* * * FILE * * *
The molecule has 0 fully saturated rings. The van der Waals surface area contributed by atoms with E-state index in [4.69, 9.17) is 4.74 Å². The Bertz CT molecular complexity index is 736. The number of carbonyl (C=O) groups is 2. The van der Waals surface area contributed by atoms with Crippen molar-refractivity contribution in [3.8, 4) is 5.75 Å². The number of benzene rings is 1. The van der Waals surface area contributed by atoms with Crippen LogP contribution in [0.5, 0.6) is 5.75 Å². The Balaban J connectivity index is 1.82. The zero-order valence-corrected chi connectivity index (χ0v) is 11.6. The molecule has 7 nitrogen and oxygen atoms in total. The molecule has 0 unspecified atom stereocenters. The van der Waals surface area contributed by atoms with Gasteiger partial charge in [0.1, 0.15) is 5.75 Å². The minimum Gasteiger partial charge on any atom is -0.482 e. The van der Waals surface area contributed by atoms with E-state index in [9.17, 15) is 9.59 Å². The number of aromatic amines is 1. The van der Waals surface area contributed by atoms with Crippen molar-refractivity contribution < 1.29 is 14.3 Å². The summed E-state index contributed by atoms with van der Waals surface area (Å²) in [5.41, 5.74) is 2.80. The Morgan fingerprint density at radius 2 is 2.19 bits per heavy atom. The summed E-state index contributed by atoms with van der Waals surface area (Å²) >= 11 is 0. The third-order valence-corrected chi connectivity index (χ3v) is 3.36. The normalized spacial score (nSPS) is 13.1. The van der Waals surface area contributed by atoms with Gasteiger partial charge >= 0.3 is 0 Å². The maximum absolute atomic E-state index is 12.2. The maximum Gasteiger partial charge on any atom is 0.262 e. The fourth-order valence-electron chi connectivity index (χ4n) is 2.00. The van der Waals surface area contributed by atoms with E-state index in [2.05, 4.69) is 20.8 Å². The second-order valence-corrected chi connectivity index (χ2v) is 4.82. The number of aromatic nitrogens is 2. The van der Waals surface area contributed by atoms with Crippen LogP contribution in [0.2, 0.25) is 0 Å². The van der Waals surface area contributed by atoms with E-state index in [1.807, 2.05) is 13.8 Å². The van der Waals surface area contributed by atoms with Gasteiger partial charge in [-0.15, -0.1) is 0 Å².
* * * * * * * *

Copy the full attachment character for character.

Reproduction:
The molecule has 0 fully saturated rings. The van der Waals surface area contributed by atoms with E-state index in [4.69, 9.17) is 4.74 Å². The Bertz CT molecular complexity index is 736. The number of carbonyl (C=O) groups is 2. The van der Waals surface area contributed by atoms with Crippen molar-refractivity contribution in [3.8, 4) is 5.75 Å². The number of benzene rings is 1. The van der Waals surface area contributed by atoms with Crippen LogP contribution in [0.5, 0.6) is 5.75 Å². The Balaban J connectivity index is 1.82. The zero-order valence-corrected chi connectivity index (χ0v) is 11.6. The molecule has 7 nitrogen and oxygen atoms in total. The molecule has 0 unspecified atom stereocenters. The van der Waals surface area contributed by atoms with Gasteiger partial charge in [0.1, 0.15) is 5.75 Å². The minimum Gasteiger partial charge on any atom is -0.482 e. The van der Waals surface area contributed by atoms with E-state index in [9.17, 15) is 9.59 Å². The number of aromatic amines is 1. The van der Waals surface area contributed by atoms with Crippen molar-refractivity contribution < 1.29 is 14.3 Å². The summed E-state index contributed by atoms with van der Waals surface area (Å²) in [5.41, 5.74) is 2.80. The Morgan fingerprint density at radius 2 is 2.19 bits per heavy atom. The summed E-state index contributed by atoms with van der Waals surface area (Å²) >= 11 is 0. The third-order valence-corrected chi connectivity index (χ3v) is 3.36. The normalized spacial score (nSPS) is 13.1. The van der Waals surface area contributed by atoms with Gasteiger partial charge >= 0.3 is 0 Å². The maximum absolute atomic E-state index is 12.2. The maximum Gasteiger partial charge on any atom is 0.262 e. The fourth-order valence-electron chi connectivity index (χ4n) is 2.00. The van der Waals surface area contributed by atoms with E-state index in [2.05, 4.69) is 20.8 Å². The second-order valence-corrected chi connectivity index (χ2v) is 4.82. The number of aromatic nitrogens is 2. The van der Waals surface area contributed by atoms with Crippen LogP contribution in [0.2, 0.25) is 0 Å². The van der Waals surface area contributed by atoms with E-state index in [1.807, 2.05) is 13.8 Å². The van der Waals surface area contributed by atoms with Gasteiger partial charge in [-0.15, -0.1) is 0 Å².